• Chronic diseases are responsible for 7 of 10 deaths each year, and treating people with chronic diseases accounts for most of our nation's health care costs. (cdc.gov)
  • More courses on lifestyle modification topics should be offered to pharmacy students, who will be highly accessible to the public as pharmacists and will be able to offer education to enhance public health focused on the prevention of chronic diseases. (cdc.gov)
  • Health promotion, wellness, and disease prevention are becoming increasingly important for health care professionals. (cdc.gov)
  • A significant amount of data exist to demonstrate that population health can be improved in a cost-effective manner by preventing diseases rather than treating them after they occur (1-3). (cdc.gov)
  • Unfortunately, traditional training for health care professionals does not focus on disease prevention, but rather on treating diseases once they occur. (cdc.gov)
  • In an effort to change the landscape of the formal training of student health care professionals, several organizations now recommend curriculum changes to include courses about health promotion, wellness, and disease prevention (3). (cdc.gov)
  • In 2002 the Healthy People Curriculum Task Force was established with the mission of fulfilling objective 1-7 of Healthy People 2010 (2,4), to "increase the proportion of schools of medicine, schools of nursing, and other health professional training schools whose basic curriculum includes the core competencies in health promotion and disease prevention" (2). (cdc.gov)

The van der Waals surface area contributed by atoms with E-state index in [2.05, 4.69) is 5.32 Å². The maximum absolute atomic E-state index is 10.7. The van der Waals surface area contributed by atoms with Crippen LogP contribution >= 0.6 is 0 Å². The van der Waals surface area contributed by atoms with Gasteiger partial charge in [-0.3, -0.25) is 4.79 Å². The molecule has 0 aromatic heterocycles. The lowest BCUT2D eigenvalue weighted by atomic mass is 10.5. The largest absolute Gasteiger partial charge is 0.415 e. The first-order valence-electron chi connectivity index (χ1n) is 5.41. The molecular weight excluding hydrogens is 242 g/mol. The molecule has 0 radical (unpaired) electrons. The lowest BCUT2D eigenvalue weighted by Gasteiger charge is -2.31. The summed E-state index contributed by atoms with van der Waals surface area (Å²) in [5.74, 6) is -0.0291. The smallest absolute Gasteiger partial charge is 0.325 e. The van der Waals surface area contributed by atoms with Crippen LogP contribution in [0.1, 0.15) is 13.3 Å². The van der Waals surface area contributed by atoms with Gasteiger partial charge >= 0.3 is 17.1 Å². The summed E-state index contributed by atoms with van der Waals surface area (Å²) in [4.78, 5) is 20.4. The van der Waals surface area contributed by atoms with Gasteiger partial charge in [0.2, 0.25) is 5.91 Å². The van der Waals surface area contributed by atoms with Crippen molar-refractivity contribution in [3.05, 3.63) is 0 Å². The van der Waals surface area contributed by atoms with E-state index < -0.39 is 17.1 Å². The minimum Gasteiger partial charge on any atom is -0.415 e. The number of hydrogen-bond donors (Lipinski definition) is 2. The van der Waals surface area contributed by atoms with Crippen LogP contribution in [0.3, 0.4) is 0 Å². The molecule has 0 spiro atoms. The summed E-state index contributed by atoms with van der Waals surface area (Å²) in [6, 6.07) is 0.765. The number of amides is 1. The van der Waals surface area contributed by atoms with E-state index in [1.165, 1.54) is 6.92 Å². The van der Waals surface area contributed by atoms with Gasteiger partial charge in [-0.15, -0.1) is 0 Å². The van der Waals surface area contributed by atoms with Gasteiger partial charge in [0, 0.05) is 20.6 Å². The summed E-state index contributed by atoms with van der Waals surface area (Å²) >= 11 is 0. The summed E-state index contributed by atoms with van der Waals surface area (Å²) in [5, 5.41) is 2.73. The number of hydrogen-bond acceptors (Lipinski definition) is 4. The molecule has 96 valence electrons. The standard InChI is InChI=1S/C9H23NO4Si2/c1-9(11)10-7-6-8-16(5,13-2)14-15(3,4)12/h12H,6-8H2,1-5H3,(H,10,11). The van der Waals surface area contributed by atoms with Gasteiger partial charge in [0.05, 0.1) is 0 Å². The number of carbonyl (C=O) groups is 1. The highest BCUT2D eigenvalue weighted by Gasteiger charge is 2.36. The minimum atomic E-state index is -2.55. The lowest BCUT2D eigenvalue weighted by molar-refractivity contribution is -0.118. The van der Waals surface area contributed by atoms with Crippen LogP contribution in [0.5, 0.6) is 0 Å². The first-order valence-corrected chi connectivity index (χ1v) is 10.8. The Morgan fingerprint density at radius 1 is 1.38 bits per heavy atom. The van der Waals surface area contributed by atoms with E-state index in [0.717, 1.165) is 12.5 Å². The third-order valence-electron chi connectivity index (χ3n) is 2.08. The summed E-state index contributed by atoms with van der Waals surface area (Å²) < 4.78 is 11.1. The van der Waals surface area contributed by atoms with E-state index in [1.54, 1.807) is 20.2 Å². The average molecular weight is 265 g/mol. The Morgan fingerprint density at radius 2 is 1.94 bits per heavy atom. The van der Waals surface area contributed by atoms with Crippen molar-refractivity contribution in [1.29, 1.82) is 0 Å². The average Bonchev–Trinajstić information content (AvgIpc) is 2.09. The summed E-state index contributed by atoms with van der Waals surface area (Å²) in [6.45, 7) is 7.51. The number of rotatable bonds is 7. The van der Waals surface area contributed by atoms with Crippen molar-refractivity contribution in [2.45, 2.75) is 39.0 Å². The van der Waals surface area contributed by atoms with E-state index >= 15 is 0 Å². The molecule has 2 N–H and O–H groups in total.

• One of the three major CAPE educational outcomes recommendations is the teaching of public health with an emphasis on promoting health improvement, wellness, and disease prevention (5). (cdc.gov)
  • It is unknown how many schools of pharmacy in the United States currently offer their students courses on lifestyle modification specifically focused on health promotion, wellness, and disease prevention. (cdc.gov)
  • The survey defined health promotion, wellness, and disease prevention as programs that offer courses specifically focused on nutrition for healthy living, exercise programs, weight loss, smoking cessation, appropriate alcohol use, or a combination of these topics. (cdc.gov)
  • Despite the new interest in and emphasis on public health and disease prevention in developing countries, it appears that the challenge of controlling CVD remains. (cdc.gov)
  • With this transition, the health care system in Tunisia is challenged with the expansion of chronic disease. (cdc.gov)
  • One example involved publication of articles on Aboriginal populations with the Public Health Agency of Canada journal Chronic Diseases in Canada in 2010. (wikipedia.org)
  • Chronic disease in Northern Ontario is a population health problem. (wikipedia.org)